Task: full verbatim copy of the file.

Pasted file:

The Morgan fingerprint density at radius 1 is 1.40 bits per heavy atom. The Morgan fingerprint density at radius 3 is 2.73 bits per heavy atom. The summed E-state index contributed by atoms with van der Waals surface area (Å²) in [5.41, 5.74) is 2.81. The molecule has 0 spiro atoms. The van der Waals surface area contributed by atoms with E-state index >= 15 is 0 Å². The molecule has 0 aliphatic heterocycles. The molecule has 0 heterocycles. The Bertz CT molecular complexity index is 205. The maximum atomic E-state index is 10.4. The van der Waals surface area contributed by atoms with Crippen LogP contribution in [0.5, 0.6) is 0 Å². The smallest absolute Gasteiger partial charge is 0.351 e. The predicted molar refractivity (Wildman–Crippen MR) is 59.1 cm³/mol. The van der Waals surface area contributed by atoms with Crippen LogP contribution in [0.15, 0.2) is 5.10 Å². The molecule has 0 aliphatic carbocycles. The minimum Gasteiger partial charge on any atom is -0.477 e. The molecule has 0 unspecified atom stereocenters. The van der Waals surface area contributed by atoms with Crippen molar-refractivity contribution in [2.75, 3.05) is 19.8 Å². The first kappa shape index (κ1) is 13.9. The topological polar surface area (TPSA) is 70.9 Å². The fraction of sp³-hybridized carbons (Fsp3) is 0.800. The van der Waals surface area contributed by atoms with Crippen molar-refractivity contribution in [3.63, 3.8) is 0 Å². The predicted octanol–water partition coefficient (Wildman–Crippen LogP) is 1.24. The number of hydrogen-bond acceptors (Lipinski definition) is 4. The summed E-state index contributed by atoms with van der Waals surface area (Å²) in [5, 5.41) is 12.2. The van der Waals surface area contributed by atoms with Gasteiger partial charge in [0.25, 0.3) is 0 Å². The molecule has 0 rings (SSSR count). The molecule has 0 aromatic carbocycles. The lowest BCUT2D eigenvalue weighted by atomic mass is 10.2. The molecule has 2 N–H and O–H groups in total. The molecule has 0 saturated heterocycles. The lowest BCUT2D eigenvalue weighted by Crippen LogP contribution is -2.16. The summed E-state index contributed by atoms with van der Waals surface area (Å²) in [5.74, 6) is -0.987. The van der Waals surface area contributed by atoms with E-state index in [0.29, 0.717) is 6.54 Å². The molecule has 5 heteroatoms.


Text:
The Morgan fingerprint density at radius 1 is 1.40 bits per heavy atom. The Morgan fingerprint density at radius 3 is 2.73 bits per heavy atom. The summed E-state index contributed by atoms with van der Waals surface area (Å²) in [5.41, 5.74) is 2.81. The molecule has 0 spiro atoms. The van der Waals surface area contributed by atoms with E-state index >= 15 is 0 Å². The molecule has 0 aliphatic heterocycles. The molecule has 0 heterocycles. The Bertz CT molecular complexity index is 205. The maximum atomic E-state index is 10.4. The van der Waals surface area contributed by atoms with Crippen LogP contribution in [0.5, 0.6) is 0 Å². The smallest absolute Gasteiger partial charge is 0.351 e. The predicted molar refractivity (Wildman–Crippen MR) is 59.1 cm³/mol. The van der Waals surface area contributed by atoms with Crippen LogP contribution in [0.15, 0.2) is 5.10 Å². The molecule has 0 aliphatic carbocycles. The minimum Gasteiger partial charge on any atom is -0.477 e. The molecule has 0 unspecified atom stereocenters. The van der Waals surface area contributed by atoms with Crippen molar-refractivity contribution in [2.75, 3.05) is 19.8 Å². The first kappa shape index (κ1) is 13.9. The topological polar surface area (TPSA) is 70.9 Å². The fraction of sp³-hybridized carbons (Fsp3) is 0.800. The van der Waals surface area contributed by atoms with Crippen molar-refractivity contribution in [3.63, 3.8) is 0 Å². The predicted octanol–water partition coefficient (Wildman–Crippen LogP) is 1.24. The number of hydrogen-bond acceptors (Lipinski definition) is 4. The summed E-state index contributed by atoms with van der Waals surface area (Å²) in [5, 5.41) is 12.2. The van der Waals surface area contributed by atoms with Gasteiger partial charge in [0.25, 0.3) is 0 Å². The molecule has 0 rings (SSSR count). The molecule has 0 aromatic carbocycles. The lowest BCUT2D eigenvalue weighted by atomic mass is 10.2. The molecule has 2 N–H and O–H groups in total. The molecule has 0 saturated heterocycles. The lowest BCUT2D eigenvalue weighted by Crippen LogP contribution is -2.16. The summed E-state index contributed by atoms with van der Waals surface area (Å²) in [5.74, 6) is -0.987. The van der Waals surface area contributed by atoms with E-state index in [0.29, 0.717) is 6.54 Å². The molecule has 5 heteroatoms.